Make the coop taller. “Taller” is different than “bigger.” A “bigger” coop implies more square footage — more floor space for chickens. A “taller” coop, on the other hand, simply means more headroom for you. One of the most common coop-building regrets is creating a structure that doesn’t accommodate the caretaker. Your hens will call a 5-foot-tall ceiling “vaulted”; you’ll use more colorful adjectives the first time you whack your noggin on it. And kick yourself with every subsequent bump for not just going up a foot or two.
Consider the location more carefully. The perfect spot in the yard for your new coop can be a tricky call. You want it a little ways away from the house — but not too far. You’ll be making that trek often. At all hours. And in all kinds of weather conditions. The point is to make sure that walk is one you won’t mind (too much) making a few times a day. Sadly, a lot of flocks end up being neglected because an eager new caretaker puts his sparkly new coop waaaay out in the back corner of the yard and then can’t find the time to go perform his daily duties.
Also, check the spot you’re considering at different times during the day. What’s the sun exposure like? The way the sun breaks over a nearby treeline has determined which direction many a coop has faced. And many more owners wish they would have bothered to check this out before building a coop with all its windows facing north.
Don’t cheap out on materials. You’ve heard the saying, “You get what you pay for, ” though—and it’s true. Pay for materials that will last a long time right up front, and you’ll never have to worry about them again. Try to save a buck by using particle board, nails that rust, and thin chicken wire, and you’re practically guaranteed to end up replacing some or all of them. And maybe your chickens, too.
Use screws rather than nails. This tip may stir up some grumblings from die-hard DIYers who swear by nails for their high speed and low cost. But if you make a mistake during the build and need to reposition or completely relocate a board you’ve already fastened in place, would you rather wrestle with the claw end of a hammer, trying to get enough leverage to pry the board up without destroying it in the process so you can reuse it, or switch your drill to the “reverse” setting and back out that baby in a matter of seconds? Thought so. It’ll also be easier to build onto or change the coop in the future.
Elevate the coop off the ground. Building a coop that sits on the ground is easy, but adding steps or a ramp will more than pay off. Building your coop so that it sits on concrete footers and posts or even on concrete blocks can keep a great deal of excess wetness—and subsequent wood rot—well away from your henhouse. Also, consider your maintenance. Do you really want a coop that you have to stoop or squat to reach into? Putting the coop on a more comfortable level makes cleaning a little less backbreaking, egg-collecting a little quicker, and scooping up chickens a little easier.
Make the doors wider. Picture yourself going into your coop. Now picture yourself trying to squeeze through that doorway while carrying a flapping bird. Make the doorway wider than you think it needs to be. You’ll be going in and out with tools, supplies, pails of water, bags of feed, and even the occasional wriggling chicken. Build a doorway that will accommodate those tasks.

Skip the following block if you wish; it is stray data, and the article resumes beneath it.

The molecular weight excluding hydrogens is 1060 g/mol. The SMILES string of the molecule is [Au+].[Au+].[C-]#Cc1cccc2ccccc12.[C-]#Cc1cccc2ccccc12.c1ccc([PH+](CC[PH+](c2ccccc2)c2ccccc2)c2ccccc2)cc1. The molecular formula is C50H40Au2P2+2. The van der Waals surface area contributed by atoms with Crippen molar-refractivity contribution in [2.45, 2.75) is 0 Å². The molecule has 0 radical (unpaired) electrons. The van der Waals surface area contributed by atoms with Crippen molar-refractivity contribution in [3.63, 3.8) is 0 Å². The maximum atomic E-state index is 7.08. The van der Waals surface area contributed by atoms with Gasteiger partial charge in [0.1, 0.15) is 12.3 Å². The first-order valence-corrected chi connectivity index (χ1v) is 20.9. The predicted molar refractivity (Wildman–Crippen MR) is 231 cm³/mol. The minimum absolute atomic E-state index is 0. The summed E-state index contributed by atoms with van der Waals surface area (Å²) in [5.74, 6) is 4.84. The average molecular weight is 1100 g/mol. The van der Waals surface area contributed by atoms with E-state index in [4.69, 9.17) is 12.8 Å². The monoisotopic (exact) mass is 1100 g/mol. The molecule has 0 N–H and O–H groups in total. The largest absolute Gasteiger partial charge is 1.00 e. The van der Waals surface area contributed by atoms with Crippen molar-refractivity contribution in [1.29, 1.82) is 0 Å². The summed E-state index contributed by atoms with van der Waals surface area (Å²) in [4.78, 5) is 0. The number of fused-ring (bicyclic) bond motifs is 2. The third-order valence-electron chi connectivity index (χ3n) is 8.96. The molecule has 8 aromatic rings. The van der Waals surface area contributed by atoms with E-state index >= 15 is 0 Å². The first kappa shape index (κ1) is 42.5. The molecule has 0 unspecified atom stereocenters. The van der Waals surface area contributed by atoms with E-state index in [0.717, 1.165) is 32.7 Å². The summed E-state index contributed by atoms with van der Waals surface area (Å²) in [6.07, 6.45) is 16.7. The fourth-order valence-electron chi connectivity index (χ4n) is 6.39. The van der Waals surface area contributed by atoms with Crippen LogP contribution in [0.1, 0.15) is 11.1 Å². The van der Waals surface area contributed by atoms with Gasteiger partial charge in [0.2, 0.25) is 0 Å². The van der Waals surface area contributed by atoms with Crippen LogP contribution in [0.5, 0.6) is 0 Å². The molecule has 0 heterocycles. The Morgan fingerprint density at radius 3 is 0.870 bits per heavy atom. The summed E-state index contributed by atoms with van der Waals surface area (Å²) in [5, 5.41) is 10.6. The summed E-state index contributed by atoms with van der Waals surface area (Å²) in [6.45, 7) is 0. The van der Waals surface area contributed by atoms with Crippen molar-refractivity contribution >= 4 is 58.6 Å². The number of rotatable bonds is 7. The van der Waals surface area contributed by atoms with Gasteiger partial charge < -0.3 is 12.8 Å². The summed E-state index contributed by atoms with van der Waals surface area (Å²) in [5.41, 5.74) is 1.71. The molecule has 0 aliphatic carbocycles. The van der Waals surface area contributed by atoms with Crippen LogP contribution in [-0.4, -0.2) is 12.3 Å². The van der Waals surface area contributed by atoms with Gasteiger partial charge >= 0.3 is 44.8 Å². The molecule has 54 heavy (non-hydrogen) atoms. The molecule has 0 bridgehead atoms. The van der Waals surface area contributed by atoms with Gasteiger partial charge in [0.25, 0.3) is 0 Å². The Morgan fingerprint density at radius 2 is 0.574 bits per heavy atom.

Consider how to clean the coop. There’s no way to sugar-coat it: Chicken coops get filthy. And Nnwhere in the coop does a little pre-planning pay off more than around the roost, where your birds will perch and sleep for the night. The area directly underneath the roost becomes one big “drop zone,” where the lion’s share of your chickens’ waste will pile up. So it’s not a good spot for the flock’s open nest boxes. Or their feed and water. Or your access door.
Make the nest box easily accessible. Having to scoop chickens out of the way or hurry one out of a nest box just to get at the day’s eggs is messy and unpleasant (and a good way to break a few eggs in the process). Consider your coop design carefully to ensure that you’ll have easy access to your nest boxes later on. Many caretakers build their nest boxes so that they stick out of an exterior wall of the coop and feature a latching lid on top.
Paint the coop before assembly. It’s a fact—you don’t want to paint in a hurry because your chicks are waiting in a box, and you definitely don’t want to remove your hens from the coop so you can spend a weekend painting it. A lot of coop-builders have had great success with executing the cut list, building each piece of the coop and then painting the pieces before final assembly. This way, you assemble painted pieces to construct the coop, can move the birds in immediately upon completion, and can do any touch-up work at your leisure without disturbing your hens.
Reinforce the run underground. If a predator who has a taste for chicken can’t get through the wire or over the top of the fencing, he’ll often start burrowing under the run. One morning, you might wake up to an empty run, with only a few fluttering feathers to serve as a reminder that you could have just extended the wire mesh, burying it a foot or two underground, and prevented a subterranean snack attack.
“If you keep these basics in mind when building your coop, you’ll ensure that your chickens—and you!—are completely satisfied with their new home for years to come,” Brock concludes.